The designer & founder at Yavï works with chanderi, khadi, pashmina, silk, brocade, and jamdani, as well as explores smaller weaving clusters in Kashmir and Kullu “The best part about our heritage is that the weaves of each state have something special to o er. It is rather exciting, studying the crafts and working within its rules/parameters to create something that embodies the brand’s language and comes together in its own unique journey. I like working with artisans, as it enables you to see your vision, with their expert craftsmanship. The fabric art that I explore in my work would be hand embroidery, patchwork, petal dyeing, adda work, machine embroidery, block printing, digital printing, crochet, tie and dye.”


Menswear designer Gadi has always pushed for quirk in his work. He uses matka silk from Bihar and Assam, as well as Andhra handloom cottons “I love using heavy matka silk. I find the thickness and weight of the fabric perfect for menswear. The look and feel of the fabric is such that it works perfectly for Indian festive wear, as well as for western outfits, and is versatile in adapting to the embellishments and silhouettes one chooses to work with. The fabric is also very trans-seasonal. I usually work with matka silk from Bihar and Assam. Another fabric I love working with, is Andhra handloom cottons. They make for the the absolutely comfortable material for shirts and kurtas, as the fabric is a breathable one.”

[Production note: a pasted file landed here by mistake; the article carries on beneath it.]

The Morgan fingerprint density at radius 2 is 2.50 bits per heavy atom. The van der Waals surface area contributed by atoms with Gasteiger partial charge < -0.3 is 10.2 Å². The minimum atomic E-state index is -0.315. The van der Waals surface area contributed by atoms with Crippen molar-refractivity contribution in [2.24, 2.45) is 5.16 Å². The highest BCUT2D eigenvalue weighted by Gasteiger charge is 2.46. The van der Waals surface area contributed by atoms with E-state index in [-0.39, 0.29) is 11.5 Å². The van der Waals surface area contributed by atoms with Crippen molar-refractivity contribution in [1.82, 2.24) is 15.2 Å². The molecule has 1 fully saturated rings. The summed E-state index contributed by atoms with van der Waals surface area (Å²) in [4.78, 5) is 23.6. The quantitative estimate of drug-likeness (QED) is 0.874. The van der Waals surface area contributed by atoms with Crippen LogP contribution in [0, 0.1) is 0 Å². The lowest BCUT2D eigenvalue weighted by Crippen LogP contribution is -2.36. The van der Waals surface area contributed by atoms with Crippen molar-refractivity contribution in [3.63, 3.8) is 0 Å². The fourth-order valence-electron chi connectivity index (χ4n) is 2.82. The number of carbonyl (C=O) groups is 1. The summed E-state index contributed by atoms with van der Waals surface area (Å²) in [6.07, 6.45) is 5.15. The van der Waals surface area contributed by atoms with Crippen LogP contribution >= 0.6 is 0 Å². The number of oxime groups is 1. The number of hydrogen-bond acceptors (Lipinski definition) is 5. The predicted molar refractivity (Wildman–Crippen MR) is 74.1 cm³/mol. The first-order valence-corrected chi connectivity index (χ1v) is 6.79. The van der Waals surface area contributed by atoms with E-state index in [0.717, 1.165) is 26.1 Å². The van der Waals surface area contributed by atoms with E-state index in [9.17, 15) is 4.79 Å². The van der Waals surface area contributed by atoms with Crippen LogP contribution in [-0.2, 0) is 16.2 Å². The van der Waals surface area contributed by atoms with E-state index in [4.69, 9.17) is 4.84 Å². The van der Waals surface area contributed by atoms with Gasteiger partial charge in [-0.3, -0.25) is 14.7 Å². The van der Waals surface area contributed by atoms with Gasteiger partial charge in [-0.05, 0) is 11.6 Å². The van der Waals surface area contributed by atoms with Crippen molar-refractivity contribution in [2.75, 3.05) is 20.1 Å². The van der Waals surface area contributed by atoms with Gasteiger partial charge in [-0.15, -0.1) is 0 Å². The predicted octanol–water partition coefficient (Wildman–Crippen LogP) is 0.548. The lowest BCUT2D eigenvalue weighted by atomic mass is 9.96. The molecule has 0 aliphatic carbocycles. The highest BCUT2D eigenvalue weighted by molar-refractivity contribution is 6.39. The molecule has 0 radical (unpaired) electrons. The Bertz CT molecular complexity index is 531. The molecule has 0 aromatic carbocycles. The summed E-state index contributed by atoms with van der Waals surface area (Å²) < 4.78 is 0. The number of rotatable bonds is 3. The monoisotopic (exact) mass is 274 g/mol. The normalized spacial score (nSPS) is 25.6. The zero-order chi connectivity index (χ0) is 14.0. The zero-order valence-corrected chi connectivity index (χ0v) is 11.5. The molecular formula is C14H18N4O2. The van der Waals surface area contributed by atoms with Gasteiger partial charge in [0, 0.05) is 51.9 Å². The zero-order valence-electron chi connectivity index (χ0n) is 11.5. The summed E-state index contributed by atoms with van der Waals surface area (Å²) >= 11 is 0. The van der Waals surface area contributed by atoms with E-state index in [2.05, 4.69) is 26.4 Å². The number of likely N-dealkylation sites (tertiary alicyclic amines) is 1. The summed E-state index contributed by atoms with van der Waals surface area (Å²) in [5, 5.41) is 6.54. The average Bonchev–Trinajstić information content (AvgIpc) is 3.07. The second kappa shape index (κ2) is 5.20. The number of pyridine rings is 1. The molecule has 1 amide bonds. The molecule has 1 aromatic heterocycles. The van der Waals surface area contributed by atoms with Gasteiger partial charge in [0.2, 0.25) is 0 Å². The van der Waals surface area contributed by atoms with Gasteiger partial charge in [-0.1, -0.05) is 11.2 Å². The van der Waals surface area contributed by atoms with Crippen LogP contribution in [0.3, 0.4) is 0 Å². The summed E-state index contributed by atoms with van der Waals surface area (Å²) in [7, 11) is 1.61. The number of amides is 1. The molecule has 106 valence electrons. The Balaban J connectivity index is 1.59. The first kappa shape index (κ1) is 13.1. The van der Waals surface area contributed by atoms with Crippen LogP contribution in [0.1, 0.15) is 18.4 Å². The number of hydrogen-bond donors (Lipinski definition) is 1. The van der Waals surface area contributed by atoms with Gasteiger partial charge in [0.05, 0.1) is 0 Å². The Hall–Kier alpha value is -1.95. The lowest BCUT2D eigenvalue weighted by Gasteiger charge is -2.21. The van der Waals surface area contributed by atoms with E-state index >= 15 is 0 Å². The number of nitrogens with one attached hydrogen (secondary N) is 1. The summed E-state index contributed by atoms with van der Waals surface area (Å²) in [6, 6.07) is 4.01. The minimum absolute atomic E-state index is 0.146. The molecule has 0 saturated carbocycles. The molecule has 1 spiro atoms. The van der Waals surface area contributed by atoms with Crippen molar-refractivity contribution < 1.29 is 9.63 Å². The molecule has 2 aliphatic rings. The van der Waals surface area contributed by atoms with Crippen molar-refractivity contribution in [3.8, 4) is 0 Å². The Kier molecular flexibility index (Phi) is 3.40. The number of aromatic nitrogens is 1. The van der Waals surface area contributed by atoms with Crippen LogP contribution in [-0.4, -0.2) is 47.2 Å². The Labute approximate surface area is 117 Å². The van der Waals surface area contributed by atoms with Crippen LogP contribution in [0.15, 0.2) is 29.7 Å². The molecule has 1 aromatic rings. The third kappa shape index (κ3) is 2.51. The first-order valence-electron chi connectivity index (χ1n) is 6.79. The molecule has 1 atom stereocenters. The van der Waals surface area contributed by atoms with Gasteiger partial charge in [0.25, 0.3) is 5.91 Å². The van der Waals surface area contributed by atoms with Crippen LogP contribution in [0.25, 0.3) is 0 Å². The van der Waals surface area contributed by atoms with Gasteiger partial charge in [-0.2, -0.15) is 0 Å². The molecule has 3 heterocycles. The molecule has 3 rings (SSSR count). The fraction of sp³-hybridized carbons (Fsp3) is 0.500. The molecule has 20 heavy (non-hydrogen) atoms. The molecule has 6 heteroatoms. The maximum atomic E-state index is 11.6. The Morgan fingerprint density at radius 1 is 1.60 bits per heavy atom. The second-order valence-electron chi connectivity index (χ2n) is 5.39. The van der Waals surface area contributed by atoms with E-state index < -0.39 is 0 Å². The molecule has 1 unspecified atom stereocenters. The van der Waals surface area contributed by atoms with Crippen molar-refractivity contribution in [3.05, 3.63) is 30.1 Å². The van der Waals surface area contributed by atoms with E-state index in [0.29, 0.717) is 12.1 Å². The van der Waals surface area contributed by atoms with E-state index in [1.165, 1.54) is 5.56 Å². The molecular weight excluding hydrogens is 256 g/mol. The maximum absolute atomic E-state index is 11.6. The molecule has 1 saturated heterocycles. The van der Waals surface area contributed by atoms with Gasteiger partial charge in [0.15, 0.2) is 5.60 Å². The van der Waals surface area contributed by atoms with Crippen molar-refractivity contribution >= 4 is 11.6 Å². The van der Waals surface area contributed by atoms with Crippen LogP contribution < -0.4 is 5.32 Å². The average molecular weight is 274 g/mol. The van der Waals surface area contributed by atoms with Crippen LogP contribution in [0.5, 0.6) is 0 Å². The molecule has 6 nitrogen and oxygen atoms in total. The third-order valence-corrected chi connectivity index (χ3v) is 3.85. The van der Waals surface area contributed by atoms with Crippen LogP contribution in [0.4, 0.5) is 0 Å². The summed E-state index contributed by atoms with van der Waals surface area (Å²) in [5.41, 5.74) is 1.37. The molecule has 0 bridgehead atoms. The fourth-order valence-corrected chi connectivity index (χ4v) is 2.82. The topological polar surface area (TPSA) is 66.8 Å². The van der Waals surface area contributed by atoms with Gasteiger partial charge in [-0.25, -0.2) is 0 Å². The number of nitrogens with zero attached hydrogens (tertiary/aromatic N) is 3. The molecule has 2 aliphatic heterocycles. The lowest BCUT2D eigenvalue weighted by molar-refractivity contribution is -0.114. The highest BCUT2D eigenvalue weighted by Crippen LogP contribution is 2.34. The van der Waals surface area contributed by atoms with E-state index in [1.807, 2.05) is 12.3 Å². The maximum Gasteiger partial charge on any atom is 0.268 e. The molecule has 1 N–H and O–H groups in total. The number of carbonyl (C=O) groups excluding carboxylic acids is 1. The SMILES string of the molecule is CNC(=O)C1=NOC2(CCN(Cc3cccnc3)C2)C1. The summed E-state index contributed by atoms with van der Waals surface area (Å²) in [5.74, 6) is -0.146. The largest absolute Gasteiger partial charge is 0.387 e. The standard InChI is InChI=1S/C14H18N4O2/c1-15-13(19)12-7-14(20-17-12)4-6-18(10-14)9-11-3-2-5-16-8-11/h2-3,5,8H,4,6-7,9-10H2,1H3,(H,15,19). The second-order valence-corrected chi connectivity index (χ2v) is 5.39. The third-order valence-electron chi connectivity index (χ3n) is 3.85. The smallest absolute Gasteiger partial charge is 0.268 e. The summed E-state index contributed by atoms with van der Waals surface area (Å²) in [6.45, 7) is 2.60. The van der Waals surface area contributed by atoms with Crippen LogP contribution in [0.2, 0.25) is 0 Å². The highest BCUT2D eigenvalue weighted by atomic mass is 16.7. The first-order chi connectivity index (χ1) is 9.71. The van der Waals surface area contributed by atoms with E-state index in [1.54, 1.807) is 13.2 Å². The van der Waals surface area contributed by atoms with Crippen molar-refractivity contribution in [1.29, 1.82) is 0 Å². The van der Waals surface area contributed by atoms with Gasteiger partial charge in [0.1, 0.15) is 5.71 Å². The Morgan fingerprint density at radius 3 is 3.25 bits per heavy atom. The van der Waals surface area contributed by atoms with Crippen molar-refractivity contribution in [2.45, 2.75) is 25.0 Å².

Revivalist designer Sonam Dubal uses handloom woven khadi for his menswear collections, which is woven in Pondichery. The khadi is layered with di€erent textiles, such as silk “One of our most popular fabrics in menswear is handloom woven khadi. Having a home in Pondicherry, I was introduced to the Ashram weaving centre by my friend. I loved the woven textiles that they made — both cotton and from fabric waste, creating beautiful textures. This handwoven khadi has a natural breathing property and takes extremely well to dye, while maintaining its texture and weight. This makes it perfect for creating the jackets in my collection. One of the founding principles of my label, Sanskar by Sonam Dubal, has been to work towards reviving craft, while working with artisanal communities. We work with craft techniques like block printing, dyeing and embroidery. Our collections are a melange of textiles, lile eri silk, khadi, chanderi, wool, vintage brocades and ikats.”


Founder of Pero, Arora uses handwoven merino wool, and pashmina from Himachal Pradesh, among other handwoven fabrics, with over 1,000 weavers across the country “The fabrics we work with would be handwoven cotton and linen (checks and stripes) from West Bengal, chanderi from Madhya Pradesh, cotton-silk from the south of India, handwoven merino wool and pashmina from Himachal Pradesh. The brand has worked in close collaboration with more than 1,000 weavers/craftspeople across various regions in the country to innovate handwoven, dyed, and printed textiles. Every season (twice a year), we develop nearly 50 varied textiles with at least five di‡erent regions in India, involving at least 500 weavers across the country.”